The contrast of the foxglove's purple color against the green spectrum of the surrounding forest was very vivid. The foxgloves are biennial plant and folklore has it to be a favourite lurking-place of fairies. We didn't see any fairies in this magical place although I'm sure there were creatures in the forest whom might have been watching us. :-)

After our rest stop we continued on towards Raglan Point at the north end of Balaclava Island. From our vantage point we could see across Gordon Channel and the islands of the Walker Group 3.5 nm in the distance. Rounding the point we paddled through huge kelp beds and we all kept our eyes open for our first sea otter sighting. Unfortunately the only aquatic creator we saw were a few curious seals.

Exposed to the storms that shape the seascape, the north end of the island is very rugged with limited landing opportunities. However, as I paddled along I kept my eye open for open camping areas (which I didn't see) but saw many places that in a pinch one could haul out and establish a hammock camp above the high water line. Robyn and I should try that one day!

The contrasting yellow of Robyn and Jane's Delta Kayaks against the darkening skies and forest.

Exploring the rugged north coast of Balaclava Island

After exploring the nooks and crannies we arrived at the Scarlett Point Lighthouse. The lighthouse was first established in 1908 and the history of this station is a good read at Lighthouse Friends. Robyn and I have had the pleasure to visit a number of lighthouses this year and were excited at the opportunity of setting foot on this one. Unfortunately there really isn't any easy landing areas around the lighthouse other than the sky bucket system that they use to access coast guard vessels when they arrive.

Scarlett Point Lighthouse

Our group was about ready for lunch so we headed south into Christie Passage and found a small bay with an abandoned shack sitting deep in the woods. Respectfully we stayed close to the high water line and settled down to enjoy a few snacks and then it started to rain .... really rain! At this point I really should have taken some pictures of the area but I was too traumatised by finding a raw egg (the hard way) in our hard boiled eggs container. LOL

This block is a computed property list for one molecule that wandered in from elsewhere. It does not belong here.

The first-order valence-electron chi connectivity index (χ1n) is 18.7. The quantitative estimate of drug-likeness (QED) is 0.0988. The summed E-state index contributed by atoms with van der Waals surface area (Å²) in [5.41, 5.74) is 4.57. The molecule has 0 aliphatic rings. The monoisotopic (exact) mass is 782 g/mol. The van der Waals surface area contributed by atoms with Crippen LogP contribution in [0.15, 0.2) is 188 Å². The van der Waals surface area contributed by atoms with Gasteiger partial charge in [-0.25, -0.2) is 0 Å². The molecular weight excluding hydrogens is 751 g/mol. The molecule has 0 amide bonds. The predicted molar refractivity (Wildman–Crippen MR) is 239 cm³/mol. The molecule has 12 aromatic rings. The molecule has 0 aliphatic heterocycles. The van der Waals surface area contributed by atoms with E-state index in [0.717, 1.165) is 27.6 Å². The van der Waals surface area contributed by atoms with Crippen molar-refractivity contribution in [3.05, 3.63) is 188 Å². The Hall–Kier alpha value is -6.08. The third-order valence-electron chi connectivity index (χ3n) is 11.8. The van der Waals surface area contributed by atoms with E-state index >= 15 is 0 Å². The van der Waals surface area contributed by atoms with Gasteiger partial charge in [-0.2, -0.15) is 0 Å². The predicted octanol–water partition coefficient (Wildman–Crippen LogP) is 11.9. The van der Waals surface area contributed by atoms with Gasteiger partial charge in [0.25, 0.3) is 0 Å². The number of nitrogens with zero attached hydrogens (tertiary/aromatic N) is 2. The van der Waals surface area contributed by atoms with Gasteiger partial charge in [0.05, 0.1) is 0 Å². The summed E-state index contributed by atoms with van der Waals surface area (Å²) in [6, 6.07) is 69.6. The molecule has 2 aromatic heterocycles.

Letting the flood currents carry us back towards our camp we saw a very large gathering of eagles closer to Nolan Point. Every tree that you looked at seemed to have a mature or immature eagle sitting in it. It was quite something to see and over the next few days we would get to see this large group of eagles in a few locations around the island.

Just a couple of the many eagles we found on the trip.
Arriving back at camp I was feeling pretty ugh again so I headed straight to the tent for an afternoon nap ... I mean sleep. :-) While I was ZZZzzzz, Robyn spotted another humpback close to camp and she saw its flukes rise high out of the water before it dove into the depths. Sweet!!!

Stan and Paula were the chefs for the night and they served up a great appetizer of cream cheese stuffed pear fruit leather. The main course was a couscous curry which we enjoyed huddled under the tarps while we captured the rain runoff for use later washing the dishes.

The rain finally subsided enough that we were able to spend the evening on the beach reading or just simply enjoying the beautiful scenery that came into view every once and a while. I soothed my head and thoughts by doing what else ..... creating art. :-)  

Paula enjoys her book as the rain clouds slowly start to drift away.

Our first full day complete, it's time to unwind on our beach after dinner.

This one served another purpose other than showing how magical the area is. 

No glue, just letting go when it feels right.

The tide has risen and my mosaic still stands even with the ever increasing water. Don't ask how it does it ... enjoy!

2015 Paddle #25 - Balaclava Island Circumnavigation
Distance: 8.00 nm (14.81 km)
YTD: 207.37 nm (‪384.04 km)

1 comment:

  1. can you shoot a video? or a time-lapse of how you do the balancing rock thing? because I really can't fathom how you do it! PO